Making New Years Resolutions? Take a cue from Impanis

Somewhat melancholy new year cafesupporters.

Raymond Impanis passed away yesterday at 85, after a bout of pneumonia.  The champion nicknamed the 'Baker of Berg' was, along with Rik van Steenbergen and Briek Schotte, Belgiums great hope in the years just after World War II ended.

What's that?  Never heard of him?   Well, you should know about him, for he was important, one of the last survivors of what was cycling's 'greatest generation'. Impanis life story provides a better lesson to all who swing a leg over a saddle than almost anything you'll read in a cycling magazine this year.  Let me put his importance in context for you.

Remember how how much Cancellera, Tommeke and van Petegem were lauded in the past few years for winning the Ronde and Paris-Roubaix in the same spring?   Well Impanis had been there, done that, pulling off that double back in 1954.  Check out the video of Paris Roubaix here.   It was the days when the Paris Roubaix still did the old more westerly route up the old Doullens hill.  There's some Ronde footage in his Sporza story-bio from today here.   Impanis won both classics that year solo, his violet Mercier jersey an appropriately royal robe for the majestic arrival of a reborn classics king.   At Roubaix, Impanis attacked multiple times, finally escaping with a mere 1,500 meters to go.   Ferdi Kubler was later quoted saying, "Raymond Impanis?  He's a aeroplane you know.  We could do nothing when he took off..."

Impanis also won Fleche Wallone, Paris-Nice twice, Gent-Wevelgem twice, and was 2nd in Liege Bastogne Liege no less than four times.  He rode for the great teams of the era:  Alcyon, Peugeot, Mercier, Faema-Flandria.  Check out his palmares here.

But there's a lot more relevance to the life of Raymond Impanis than just another half-century-old list of race wins and sepia toned images.  He's a example of persistence, longevity and adaptability:  Ingredients that should-be the most sought after character traits for every cyclist.

Photo De, courtesy Guy Dedieu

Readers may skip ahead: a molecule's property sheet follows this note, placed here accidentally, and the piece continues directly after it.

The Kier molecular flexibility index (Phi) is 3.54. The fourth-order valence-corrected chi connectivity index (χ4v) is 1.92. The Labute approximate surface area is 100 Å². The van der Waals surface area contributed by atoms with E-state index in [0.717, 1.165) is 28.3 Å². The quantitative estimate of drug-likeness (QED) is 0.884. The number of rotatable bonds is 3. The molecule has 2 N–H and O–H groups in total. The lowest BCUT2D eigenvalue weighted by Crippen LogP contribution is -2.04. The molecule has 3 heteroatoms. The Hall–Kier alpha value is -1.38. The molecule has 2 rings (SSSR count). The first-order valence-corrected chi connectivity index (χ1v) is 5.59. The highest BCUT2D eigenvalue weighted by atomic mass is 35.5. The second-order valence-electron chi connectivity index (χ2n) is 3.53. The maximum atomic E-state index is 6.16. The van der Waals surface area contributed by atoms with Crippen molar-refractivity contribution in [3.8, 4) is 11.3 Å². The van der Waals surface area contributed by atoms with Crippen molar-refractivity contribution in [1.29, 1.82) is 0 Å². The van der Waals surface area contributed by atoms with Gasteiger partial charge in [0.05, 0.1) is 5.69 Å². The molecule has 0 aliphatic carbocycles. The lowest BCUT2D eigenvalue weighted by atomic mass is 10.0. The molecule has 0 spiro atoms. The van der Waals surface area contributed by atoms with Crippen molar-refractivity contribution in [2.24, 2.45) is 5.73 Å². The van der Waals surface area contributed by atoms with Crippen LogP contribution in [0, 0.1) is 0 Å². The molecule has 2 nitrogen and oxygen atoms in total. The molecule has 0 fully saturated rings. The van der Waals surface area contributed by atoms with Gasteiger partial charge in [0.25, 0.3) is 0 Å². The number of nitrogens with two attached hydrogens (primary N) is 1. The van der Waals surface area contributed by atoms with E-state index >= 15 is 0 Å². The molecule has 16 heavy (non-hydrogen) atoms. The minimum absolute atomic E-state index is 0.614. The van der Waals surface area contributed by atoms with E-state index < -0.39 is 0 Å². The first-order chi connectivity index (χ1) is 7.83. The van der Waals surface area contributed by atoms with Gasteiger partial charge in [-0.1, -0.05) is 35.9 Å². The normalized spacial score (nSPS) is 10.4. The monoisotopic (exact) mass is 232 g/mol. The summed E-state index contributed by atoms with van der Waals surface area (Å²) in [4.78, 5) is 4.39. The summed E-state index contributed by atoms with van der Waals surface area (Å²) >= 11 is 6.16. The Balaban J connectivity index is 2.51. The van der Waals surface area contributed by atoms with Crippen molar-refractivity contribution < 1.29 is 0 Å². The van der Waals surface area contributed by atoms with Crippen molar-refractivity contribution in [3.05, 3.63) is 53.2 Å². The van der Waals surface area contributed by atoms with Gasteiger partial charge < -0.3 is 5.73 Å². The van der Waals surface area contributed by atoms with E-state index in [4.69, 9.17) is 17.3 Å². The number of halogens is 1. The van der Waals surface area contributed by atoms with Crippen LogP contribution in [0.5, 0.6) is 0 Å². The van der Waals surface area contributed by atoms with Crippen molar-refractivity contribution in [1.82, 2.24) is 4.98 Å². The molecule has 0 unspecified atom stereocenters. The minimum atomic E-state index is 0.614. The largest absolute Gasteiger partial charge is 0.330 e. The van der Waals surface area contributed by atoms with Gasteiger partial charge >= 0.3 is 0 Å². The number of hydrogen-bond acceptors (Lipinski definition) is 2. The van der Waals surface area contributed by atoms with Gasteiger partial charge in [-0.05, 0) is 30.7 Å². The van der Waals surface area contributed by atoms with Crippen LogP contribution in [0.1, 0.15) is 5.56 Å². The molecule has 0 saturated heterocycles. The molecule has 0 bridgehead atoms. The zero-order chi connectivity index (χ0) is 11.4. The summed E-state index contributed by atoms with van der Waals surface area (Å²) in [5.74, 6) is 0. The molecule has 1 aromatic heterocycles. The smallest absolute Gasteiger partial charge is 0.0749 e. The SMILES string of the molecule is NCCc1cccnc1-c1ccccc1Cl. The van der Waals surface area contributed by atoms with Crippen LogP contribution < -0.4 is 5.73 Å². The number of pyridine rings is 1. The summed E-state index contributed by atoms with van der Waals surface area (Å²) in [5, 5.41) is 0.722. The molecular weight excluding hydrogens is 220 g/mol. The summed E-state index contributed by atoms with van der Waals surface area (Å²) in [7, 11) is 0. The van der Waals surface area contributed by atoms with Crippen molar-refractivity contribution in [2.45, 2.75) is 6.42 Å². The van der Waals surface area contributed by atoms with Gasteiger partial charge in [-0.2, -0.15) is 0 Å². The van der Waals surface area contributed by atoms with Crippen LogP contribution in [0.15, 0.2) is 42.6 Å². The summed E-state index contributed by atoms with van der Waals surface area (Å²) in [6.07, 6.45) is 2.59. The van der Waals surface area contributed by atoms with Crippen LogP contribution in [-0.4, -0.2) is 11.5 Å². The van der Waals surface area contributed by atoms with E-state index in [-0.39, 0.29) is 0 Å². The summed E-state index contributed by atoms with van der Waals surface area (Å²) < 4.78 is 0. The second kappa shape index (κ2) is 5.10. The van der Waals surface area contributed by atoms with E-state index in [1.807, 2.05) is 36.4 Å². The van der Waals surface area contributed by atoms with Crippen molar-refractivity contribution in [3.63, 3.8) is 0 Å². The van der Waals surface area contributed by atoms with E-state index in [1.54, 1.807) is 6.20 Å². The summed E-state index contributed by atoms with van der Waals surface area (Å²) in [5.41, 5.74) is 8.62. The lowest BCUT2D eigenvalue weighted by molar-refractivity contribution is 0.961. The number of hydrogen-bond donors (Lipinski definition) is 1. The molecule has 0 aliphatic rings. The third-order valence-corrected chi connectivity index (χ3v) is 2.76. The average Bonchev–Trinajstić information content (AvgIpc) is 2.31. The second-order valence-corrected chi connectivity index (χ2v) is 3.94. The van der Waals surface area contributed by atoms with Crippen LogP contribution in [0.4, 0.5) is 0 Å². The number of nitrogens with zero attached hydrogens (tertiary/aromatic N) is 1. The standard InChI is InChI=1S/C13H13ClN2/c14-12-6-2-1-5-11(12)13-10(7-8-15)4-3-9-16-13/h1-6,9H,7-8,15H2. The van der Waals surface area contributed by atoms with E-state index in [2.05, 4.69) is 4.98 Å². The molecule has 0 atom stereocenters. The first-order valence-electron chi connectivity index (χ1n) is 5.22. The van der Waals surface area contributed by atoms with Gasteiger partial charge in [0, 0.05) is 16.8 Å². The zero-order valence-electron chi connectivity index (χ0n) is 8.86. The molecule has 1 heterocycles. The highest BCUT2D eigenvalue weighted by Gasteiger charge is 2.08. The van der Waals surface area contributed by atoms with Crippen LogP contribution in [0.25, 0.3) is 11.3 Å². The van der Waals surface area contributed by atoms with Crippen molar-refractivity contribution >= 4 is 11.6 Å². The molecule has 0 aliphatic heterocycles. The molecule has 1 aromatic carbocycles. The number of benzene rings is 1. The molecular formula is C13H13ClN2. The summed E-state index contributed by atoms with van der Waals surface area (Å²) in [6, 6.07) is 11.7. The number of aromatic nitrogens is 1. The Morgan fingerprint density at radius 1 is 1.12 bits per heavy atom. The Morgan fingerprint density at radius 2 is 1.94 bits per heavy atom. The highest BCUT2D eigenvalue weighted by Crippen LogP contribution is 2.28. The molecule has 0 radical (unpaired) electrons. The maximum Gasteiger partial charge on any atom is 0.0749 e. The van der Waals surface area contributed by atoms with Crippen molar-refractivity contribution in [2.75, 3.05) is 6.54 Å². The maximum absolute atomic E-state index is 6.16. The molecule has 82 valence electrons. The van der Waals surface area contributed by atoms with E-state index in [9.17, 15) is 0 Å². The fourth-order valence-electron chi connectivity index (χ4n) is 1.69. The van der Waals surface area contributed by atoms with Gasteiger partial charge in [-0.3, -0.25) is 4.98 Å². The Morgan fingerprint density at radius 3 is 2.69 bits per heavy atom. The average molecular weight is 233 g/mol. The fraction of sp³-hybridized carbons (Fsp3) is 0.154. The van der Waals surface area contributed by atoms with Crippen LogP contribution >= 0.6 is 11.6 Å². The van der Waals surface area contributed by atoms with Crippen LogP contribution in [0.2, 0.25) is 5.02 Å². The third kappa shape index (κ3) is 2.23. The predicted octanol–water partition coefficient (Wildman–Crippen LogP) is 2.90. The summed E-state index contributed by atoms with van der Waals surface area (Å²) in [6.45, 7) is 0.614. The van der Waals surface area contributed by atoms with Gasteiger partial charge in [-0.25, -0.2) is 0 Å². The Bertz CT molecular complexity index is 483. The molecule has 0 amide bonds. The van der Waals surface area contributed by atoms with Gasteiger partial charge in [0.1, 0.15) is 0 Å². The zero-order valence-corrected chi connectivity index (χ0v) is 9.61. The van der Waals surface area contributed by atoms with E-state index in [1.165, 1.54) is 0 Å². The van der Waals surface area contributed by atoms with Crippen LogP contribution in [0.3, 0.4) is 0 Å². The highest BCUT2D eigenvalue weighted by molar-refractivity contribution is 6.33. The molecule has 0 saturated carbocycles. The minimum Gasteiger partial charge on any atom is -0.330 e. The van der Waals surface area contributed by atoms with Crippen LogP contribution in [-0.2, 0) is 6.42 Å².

Forging a cycling character.   The glossy cycling magazine content is amazingly so devoid of it, yet at the same time, so 'full of it', because if you believe what your read, you'd think you could 'buy' results with a new bike, wheels, nutritional supplements or a training technique.   Forging character?   Well, it doesn't sell advertising, does it, and we all know what greases the wheels.  Pity, because when I look around me, as we enter 2011, I sense a scarcity of character.   Cancelling Pro Football games because of some snow, leading a Governor to lament "the woosification of America."   That same day last week that one hit the news, I heard on the radio that the US Army is now changing its basic training because the 'digi-generation' recruits of today are so obsese, so devoid of basic athleticism and physical fitness, that they need to start with low-impact aerobics.   (What's next?  Richard Simmons as a drill instructor...what's the world coming to?)

No, for character, we're better off turning to the plaatland.  To Manu Adriaens, and his great Flemish language book "De Muur van Geraardsbergen, De Helden van het Peleton."  Chapter 1 is titled 'Advice for unborn racers.'   In it, Adriaens provides his top-10 tips such as (1.) 'come into the world in the flatlands of the low countries,' and (2.) 'lose one of your parents at an early age.'

Tip number 5?  'Be a baker's delivery boy.'  Bakerboy examples he cites are Hugo Koblet, Ferdi Kubler and... Raymond Impanis.    Butcher boys, Grocery shop boys and Newspaper delivery boys count too by the way.  Plenty of examples of those with names you might have heard like Merckx, Maertens, VanLooy and Coppi.

Raymond Impanis was born in the Flemish Brabant town of Berg - just a few k from where Brussels Zaventum airport sprawls today - where his family owned a bakery.  Impanis senior had a Ford, but during the Second World War there was no gasoline, so every morning, the 15, 16 and 17 year old Raymond would get up and make bread deliveries on his bike.  In wind, rain, snow.  When he was done? Twice a day the teenaged Impanis would haul 100 kilos of flour from the supplier to his bakery on a three wheeled delivery bike.

Contrast that with today, when so many teens of similar age sit for hours in front of video screens, eating junk food, working on developing type-2 diabetes and extending the obesity epidemic.  Even top Junior cyclists will ride an hour or two, then spend a lot time resting with legs up.